‘The pressure is coming not just from regulation but from customers — look at the sales of hybrid cars, they’re soaring,’ Macdonald says, having just bought a Honda hybrid himself. And the EU’s new rules on landfill waste will be a serious catalyst to recycling. The tax on every tonne of material dumped in a landfill has already gone up to £24 — and that figure is set to double again by 2010. ‘That means more paperwork and admin for the garages. If they don’t comply, some could go out of business. There are going to be lawsuits — it’s as clear as daylight. They can still send stuff to be incinerated but it’s more effective to recycle,’ he says.
With Macdonald’s help, SWR has raised £5 million to expand. He’s going to get his hands mucky too, commuting from his Perthshire home to be the ‘fully operational’ chairman of SWR, working with the founder Richard Brown. They plan to move fast — another 20 new trucks, and new depots to add to those in Guildford, Burton-on-Trent and Wetherby. They estimate the potential market to be worth £20 million a year. The Porsche dealership network recently joined Inchcape and Lookers as SWR clients, alongside numerous independents.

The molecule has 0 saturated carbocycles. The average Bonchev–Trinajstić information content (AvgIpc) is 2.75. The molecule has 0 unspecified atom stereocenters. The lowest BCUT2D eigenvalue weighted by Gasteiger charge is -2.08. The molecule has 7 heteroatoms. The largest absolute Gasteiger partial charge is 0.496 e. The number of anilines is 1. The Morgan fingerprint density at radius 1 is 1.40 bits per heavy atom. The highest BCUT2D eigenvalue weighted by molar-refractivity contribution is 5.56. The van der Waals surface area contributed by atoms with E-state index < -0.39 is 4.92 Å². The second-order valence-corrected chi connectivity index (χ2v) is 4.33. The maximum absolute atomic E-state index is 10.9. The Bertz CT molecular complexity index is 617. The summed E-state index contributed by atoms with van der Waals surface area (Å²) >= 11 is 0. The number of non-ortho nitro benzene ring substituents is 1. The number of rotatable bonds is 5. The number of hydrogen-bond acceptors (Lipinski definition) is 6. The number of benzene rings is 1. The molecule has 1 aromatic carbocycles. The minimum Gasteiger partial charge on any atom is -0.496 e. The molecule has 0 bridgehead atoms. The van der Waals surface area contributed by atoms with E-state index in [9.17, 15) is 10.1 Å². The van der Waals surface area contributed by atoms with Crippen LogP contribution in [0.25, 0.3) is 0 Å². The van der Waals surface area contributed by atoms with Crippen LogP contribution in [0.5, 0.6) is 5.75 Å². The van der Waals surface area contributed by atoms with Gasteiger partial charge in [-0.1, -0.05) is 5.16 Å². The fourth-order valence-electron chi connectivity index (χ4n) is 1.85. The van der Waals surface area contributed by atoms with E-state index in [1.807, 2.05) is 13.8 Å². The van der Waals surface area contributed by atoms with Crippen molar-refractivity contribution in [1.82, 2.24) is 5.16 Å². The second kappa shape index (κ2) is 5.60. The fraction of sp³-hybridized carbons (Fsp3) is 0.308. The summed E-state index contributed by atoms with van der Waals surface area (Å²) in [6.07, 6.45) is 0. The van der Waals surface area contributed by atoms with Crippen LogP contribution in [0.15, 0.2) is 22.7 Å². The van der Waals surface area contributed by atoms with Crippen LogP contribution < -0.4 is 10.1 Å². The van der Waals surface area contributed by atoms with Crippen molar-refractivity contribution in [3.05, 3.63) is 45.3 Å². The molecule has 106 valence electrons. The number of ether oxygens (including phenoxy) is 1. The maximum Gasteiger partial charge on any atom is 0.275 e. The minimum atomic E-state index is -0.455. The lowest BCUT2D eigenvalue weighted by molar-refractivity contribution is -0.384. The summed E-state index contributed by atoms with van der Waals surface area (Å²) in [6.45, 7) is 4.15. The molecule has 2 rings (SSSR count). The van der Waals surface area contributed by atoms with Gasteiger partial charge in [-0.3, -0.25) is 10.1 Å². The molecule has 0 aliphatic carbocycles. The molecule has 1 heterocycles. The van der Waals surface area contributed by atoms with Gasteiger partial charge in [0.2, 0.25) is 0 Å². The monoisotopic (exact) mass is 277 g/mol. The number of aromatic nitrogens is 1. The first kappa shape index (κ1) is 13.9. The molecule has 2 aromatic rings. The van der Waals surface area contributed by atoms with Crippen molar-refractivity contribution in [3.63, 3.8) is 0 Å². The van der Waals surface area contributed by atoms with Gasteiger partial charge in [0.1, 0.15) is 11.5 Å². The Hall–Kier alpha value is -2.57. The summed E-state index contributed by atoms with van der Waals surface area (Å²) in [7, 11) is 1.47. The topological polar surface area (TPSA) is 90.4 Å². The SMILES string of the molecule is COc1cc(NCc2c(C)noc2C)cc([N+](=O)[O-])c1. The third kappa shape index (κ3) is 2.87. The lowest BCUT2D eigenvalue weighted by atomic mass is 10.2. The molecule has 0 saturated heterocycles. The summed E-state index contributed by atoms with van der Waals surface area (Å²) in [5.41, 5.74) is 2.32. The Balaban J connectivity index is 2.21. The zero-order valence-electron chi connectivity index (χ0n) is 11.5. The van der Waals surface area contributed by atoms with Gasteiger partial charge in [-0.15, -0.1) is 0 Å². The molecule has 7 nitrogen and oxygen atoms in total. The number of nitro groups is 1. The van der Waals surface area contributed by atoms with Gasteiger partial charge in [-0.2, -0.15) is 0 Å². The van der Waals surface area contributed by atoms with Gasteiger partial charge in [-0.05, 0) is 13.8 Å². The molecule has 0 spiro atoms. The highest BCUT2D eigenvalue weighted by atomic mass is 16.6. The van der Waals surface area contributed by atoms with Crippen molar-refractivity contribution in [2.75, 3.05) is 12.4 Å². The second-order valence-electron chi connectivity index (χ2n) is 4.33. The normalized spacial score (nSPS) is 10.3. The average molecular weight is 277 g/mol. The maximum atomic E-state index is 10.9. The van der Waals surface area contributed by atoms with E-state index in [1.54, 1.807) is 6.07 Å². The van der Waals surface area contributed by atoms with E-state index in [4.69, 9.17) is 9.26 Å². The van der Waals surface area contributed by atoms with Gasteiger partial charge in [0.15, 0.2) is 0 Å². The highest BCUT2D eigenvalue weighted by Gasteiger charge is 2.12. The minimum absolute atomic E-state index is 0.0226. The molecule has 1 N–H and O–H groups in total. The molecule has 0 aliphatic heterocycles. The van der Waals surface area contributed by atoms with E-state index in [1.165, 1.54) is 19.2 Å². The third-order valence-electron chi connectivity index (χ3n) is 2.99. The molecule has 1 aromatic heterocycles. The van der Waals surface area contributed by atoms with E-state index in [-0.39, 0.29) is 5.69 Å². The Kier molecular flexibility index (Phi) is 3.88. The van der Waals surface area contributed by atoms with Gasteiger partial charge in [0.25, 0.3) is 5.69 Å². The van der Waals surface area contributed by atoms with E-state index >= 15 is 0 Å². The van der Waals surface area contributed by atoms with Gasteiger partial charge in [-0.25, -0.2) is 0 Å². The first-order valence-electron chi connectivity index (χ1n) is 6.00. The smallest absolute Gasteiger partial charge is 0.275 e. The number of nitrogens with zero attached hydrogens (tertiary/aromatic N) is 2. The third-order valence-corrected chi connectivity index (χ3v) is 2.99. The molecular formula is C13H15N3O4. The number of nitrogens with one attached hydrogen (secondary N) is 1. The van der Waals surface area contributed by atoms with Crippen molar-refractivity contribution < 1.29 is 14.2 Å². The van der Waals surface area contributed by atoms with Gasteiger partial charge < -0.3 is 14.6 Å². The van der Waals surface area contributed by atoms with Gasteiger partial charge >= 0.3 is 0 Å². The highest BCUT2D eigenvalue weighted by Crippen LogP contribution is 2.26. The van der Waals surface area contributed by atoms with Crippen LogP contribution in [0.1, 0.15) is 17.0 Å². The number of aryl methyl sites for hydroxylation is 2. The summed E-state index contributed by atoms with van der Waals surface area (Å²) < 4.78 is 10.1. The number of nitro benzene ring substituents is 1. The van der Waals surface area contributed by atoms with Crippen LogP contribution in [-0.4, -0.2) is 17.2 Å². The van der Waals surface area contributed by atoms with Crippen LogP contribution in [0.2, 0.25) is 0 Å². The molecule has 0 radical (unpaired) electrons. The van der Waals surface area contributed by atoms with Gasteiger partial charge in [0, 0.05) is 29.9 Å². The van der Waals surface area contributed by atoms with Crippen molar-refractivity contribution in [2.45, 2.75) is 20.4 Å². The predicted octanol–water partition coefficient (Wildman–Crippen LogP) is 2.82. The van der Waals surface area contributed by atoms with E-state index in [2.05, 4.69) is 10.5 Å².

Macdonald doesn’t think the big waste-management boys at companies such as Biffa are going to bother competing for such relatively small business. He’s already plotting how SWR can move into other areas of industrial-scale waste, such as the railways. Following Macdonald as though he were the Pied Piper are some happy private investors who backed him at eFinancialGroup and like what he is doing now.
Green-ness isn’t necessarily what drives Macdonald, however; he doesn’t buy into all alternative energy sources. A few years ago he helped start the Anti-Wind-Farm Fighting Fund in Scotland to campaign against on-shore wind turbines: ‘Wind-farms are an eco-scam, only 25 per cent efficient and unattractive,’ he says. ‘Tidal energy is far more appealing.’ Nor does he need the money these days; it’s more that he just can’t stop himself. ‘I love building businesses and I hire good people. Richard Brown approached me with this idea and I really liked it.’